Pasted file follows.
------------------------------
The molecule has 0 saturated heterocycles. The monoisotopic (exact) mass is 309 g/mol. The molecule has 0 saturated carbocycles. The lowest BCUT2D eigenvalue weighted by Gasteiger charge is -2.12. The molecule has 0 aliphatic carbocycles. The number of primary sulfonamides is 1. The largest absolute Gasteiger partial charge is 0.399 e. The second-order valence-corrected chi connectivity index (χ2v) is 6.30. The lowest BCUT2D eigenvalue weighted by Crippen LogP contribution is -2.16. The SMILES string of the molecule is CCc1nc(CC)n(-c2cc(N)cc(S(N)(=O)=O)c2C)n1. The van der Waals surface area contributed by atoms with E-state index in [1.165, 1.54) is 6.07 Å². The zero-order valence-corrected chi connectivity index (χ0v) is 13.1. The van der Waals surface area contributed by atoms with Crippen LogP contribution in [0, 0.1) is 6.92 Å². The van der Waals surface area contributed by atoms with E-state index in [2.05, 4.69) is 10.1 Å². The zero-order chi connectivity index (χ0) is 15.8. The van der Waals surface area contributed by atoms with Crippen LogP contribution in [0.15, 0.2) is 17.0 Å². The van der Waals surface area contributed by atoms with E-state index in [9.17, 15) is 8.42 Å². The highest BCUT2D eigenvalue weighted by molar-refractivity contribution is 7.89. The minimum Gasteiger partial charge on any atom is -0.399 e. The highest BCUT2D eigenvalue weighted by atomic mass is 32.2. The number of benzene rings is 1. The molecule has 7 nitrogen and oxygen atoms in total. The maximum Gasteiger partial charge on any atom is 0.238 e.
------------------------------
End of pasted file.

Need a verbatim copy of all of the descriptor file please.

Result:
The molecule has 0 saturated heterocycles. The monoisotopic (exact) mass is 309 g/mol. The molecule has 0 saturated carbocycles. The lowest BCUT2D eigenvalue weighted by Gasteiger charge is -2.12. The molecule has 0 aliphatic carbocycles. The number of primary sulfonamides is 1. The largest absolute Gasteiger partial charge is 0.399 e. The second-order valence-corrected chi connectivity index (χ2v) is 6.30. The lowest BCUT2D eigenvalue weighted by Crippen LogP contribution is -2.16. The SMILES string of the molecule is CCc1nc(CC)n(-c2cc(N)cc(S(N)(=O)=O)c2C)n1. The van der Waals surface area contributed by atoms with E-state index in [1.165, 1.54) is 6.07 Å². The zero-order valence-corrected chi connectivity index (χ0v) is 13.1. The van der Waals surface area contributed by atoms with Crippen LogP contribution in [0, 0.1) is 6.92 Å². The van der Waals surface area contributed by atoms with E-state index in [2.05, 4.69) is 10.1 Å². The zero-order chi connectivity index (χ0) is 15.8. The van der Waals surface area contributed by atoms with Crippen LogP contribution in [0.15, 0.2) is 17.0 Å². The van der Waals surface area contributed by atoms with E-state index in [9.17, 15) is 8.42 Å². The highest BCUT2D eigenvalue weighted by molar-refractivity contribution is 7.89. The minimum Gasteiger partial charge on any atom is -0.399 e. The highest BCUT2D eigenvalue weighted by atomic mass is 32.2. The number of benzene rings is 1. The molecule has 7 nitrogen and oxygen atoms in total. The maximum Gasteiger partial charge on any atom is 0.238 e.